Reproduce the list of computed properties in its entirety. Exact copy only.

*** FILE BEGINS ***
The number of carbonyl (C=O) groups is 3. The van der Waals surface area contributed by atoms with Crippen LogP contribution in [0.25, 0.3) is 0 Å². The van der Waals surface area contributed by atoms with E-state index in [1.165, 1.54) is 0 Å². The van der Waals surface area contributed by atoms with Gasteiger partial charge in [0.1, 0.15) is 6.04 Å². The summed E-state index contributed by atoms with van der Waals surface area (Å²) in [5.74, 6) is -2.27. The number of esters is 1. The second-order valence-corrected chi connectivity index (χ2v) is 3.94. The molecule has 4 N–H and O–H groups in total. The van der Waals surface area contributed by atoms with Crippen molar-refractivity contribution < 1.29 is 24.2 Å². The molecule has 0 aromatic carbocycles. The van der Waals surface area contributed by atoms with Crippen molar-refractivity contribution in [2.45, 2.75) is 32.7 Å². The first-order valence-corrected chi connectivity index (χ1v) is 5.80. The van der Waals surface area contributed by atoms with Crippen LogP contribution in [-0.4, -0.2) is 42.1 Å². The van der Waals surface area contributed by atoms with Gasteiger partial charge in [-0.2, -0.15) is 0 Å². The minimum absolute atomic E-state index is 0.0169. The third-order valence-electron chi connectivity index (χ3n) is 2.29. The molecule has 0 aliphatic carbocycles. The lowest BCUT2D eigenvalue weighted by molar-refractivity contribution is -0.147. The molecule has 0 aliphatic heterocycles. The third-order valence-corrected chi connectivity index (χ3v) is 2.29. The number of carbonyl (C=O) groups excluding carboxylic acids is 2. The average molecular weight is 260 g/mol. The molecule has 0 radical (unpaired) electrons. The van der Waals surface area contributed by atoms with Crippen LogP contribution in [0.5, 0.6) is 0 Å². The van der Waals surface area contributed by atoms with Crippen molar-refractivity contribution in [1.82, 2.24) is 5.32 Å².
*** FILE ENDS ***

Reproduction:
The number of carbonyl (C=O) groups is 3. The van der Waals surface area contributed by atoms with Crippen LogP contribution in [0.25, 0.3) is 0 Å². The van der Waals surface area contributed by atoms with E-state index in [1.165, 1.54) is 0 Å². The van der Waals surface area contributed by atoms with Gasteiger partial charge in [0.1, 0.15) is 6.04 Å². The summed E-state index contributed by atoms with van der Waals surface area (Å²) in [5.74, 6) is -2.27. The number of esters is 1. The second-order valence-corrected chi connectivity index (χ2v) is 3.94. The molecule has 4 N–H and O–H groups in total. The van der Waals surface area contributed by atoms with Crippen molar-refractivity contribution < 1.29 is 24.2 Å². The molecule has 0 aromatic carbocycles. The van der Waals surface area contributed by atoms with Crippen molar-refractivity contribution in [2.45, 2.75) is 32.7 Å². The first-order valence-corrected chi connectivity index (χ1v) is 5.80. The van der Waals surface area contributed by atoms with Crippen LogP contribution in [-0.4, -0.2) is 42.1 Å². The van der Waals surface area contributed by atoms with Gasteiger partial charge in [-0.2, -0.15) is 0 Å². The minimum absolute atomic E-state index is 0.0169. The third-order valence-electron chi connectivity index (χ3n) is 2.29. The molecule has 0 aliphatic carbocycles. The lowest BCUT2D eigenvalue weighted by molar-refractivity contribution is -0.147. The molecule has 0 aliphatic heterocycles. The third-order valence-corrected chi connectivity index (χ3v) is 2.29. The number of carbonyl (C=O) groups excluding carboxylic acids is 2. The average molecular weight is 260 g/mol. The molecule has 0 radical (unpaired) electrons. The van der Waals surface area contributed by atoms with Crippen LogP contribution in [0.5, 0.6) is 0 Å². The van der Waals surface area contributed by atoms with Crippen molar-refractivity contribution in [1.82, 2.24) is 5.32 Å².